Short Term Directional Equity Forecasting with SVMs and R

Short Term Directional Equity Forecasting with SVMs and R

This post outlines a framework for forecasting short term (i.e. daily tick data) directional movements of equity prices. The method used here relies on support vector machines and treats the system like a Markov Chain. Historical data is downloaded from This is not investment advice or recommendation of an investment strategy but provided for educational purposes only. The following code comes with no warranties whatsoever. The code which can be found in its entirety on GitHub, attempts to model the directional movement (i.e. above or below the previous close) of the closing price of a stock on the following variables:

  • return of the equity at lag = 1
  • return of the equity at lag = 3
  • return of SPY at lag = 1
  • return of SPY at lag = 3
  • return of QQQ at lag = 1
  • return of QQQ at lag = 3
  • return of UVXY at lag = 1
  • return of UVXY at lag = 3

Return at time t is defined as (closet /closet-1) -1

The code is broken up into four parts:

  • helpers.r – a file containing helper functions
  • setup.r – a file that specifies which data to mine (ticker symbols, start and end dates). This file also reduces the necessary data to a matrix-like extensible time series object and splits this data into a training set and testing set.
  • svm_trend_follower.r – a file that specifies and evaluates models. Evaluation results are saved to a text file.
  • svm_predict.r – a file that predicts directional movement 1 step ahead. Prediction is saved to a text file.

This code relies on the xts,, and e1071 packages.

From the helpers file the functions GrabData, Frame2Xts, Plag4, TTSplit, and LiveTestSplit are used to acquire, format, and manipulate data for use in SVM models.

Grab Data will download data from given a stock symbol and start and end dates.

Frame2Xts will do some formatting and convert a data frame to an extensible time series object.

Plag4 will calculate and store daily returns, dummy variables for whether returns were positive or negative, and will store vectors for lagged returns up to lag 4. For specifying different models that require a greater number of lags this function will likely need to be changed to accommodate.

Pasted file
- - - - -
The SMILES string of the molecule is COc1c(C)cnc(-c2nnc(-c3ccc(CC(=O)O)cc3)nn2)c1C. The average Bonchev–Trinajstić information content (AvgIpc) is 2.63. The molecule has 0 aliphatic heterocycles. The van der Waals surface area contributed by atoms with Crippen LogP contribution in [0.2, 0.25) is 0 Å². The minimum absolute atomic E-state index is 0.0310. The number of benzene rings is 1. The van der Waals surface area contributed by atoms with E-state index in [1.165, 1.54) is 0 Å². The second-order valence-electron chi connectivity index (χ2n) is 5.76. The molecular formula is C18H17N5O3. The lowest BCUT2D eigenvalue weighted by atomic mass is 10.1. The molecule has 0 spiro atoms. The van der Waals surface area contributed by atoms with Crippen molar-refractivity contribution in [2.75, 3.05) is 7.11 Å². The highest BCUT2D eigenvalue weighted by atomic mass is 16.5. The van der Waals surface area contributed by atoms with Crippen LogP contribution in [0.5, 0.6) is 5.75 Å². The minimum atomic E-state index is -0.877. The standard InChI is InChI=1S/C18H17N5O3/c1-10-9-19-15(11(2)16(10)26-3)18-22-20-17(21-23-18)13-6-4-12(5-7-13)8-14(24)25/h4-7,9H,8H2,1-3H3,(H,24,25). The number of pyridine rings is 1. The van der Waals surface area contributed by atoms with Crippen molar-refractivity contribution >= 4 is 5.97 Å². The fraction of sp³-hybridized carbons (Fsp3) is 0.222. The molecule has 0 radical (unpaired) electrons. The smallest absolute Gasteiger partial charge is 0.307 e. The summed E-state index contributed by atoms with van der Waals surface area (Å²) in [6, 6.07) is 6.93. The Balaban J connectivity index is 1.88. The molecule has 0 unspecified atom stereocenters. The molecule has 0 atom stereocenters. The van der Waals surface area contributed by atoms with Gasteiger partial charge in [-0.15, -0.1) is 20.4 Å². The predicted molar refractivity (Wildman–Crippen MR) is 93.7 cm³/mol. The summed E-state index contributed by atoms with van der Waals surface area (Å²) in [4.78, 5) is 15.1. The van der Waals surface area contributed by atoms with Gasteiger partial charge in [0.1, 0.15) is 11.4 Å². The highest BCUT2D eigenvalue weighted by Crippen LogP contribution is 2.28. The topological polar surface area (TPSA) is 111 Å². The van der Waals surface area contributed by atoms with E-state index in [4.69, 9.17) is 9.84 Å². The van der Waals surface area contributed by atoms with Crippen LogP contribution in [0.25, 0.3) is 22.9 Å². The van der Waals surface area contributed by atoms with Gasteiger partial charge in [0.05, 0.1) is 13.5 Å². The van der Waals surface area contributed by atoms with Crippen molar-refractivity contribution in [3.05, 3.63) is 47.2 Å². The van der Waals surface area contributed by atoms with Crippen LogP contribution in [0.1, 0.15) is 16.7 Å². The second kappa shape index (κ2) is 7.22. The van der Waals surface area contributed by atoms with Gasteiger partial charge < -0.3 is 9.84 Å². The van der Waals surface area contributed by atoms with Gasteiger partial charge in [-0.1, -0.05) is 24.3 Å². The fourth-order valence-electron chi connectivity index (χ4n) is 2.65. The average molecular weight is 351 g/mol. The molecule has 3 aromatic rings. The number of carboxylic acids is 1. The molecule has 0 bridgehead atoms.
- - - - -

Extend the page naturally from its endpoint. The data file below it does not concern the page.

TTSplit splits data into training and testing sets given an xts object and a proportion of data to be used as the training set.

LiveTestSplit is a convenience function for formatting dates when subsetting extensible time series objects.

We put this all of this together in the setup.r file

Next we discuss the svm_tend_follower.r file, where we specify and evaluate models. We use the helper functions SvmEval2 to determine the accuracy of a model when applied on out of sample data. The function returns the proportion of accurate directional predictions and a confusion matrix.

Given our ‘basket’ setup in the setup.r file here is an example of how we would model AMD:

After we similarly specify models for the other stocks in our basket we can filter the models by their out of sample accuracy and write to a text file. Here we filter for models that are accurate more than 50% of the time:

Finally, if we find a model that appears promising we can use it for forecasting and prediction as demonstrated in svm_predict.r. We create a dataframe containing the variables our model will need for prediction. And attempt to forecast the next days directional movement.

Although the models for Amd and Paypal appear promising from their accuracy, the prediction for the following day’s directional movement is incorrect. To improve accuracy one can consider optimizing SVM parameters, selecting a different kernel type , or changing sampling procedures (dates sampled, sampling methods, etc). This code and framework can be tweaked to be used with other methods that require matrix like objects and lagged values for forecast predictions. If one were to hypothetically trade such a strategy short term option positions near the money may be interesting trading vehicles.

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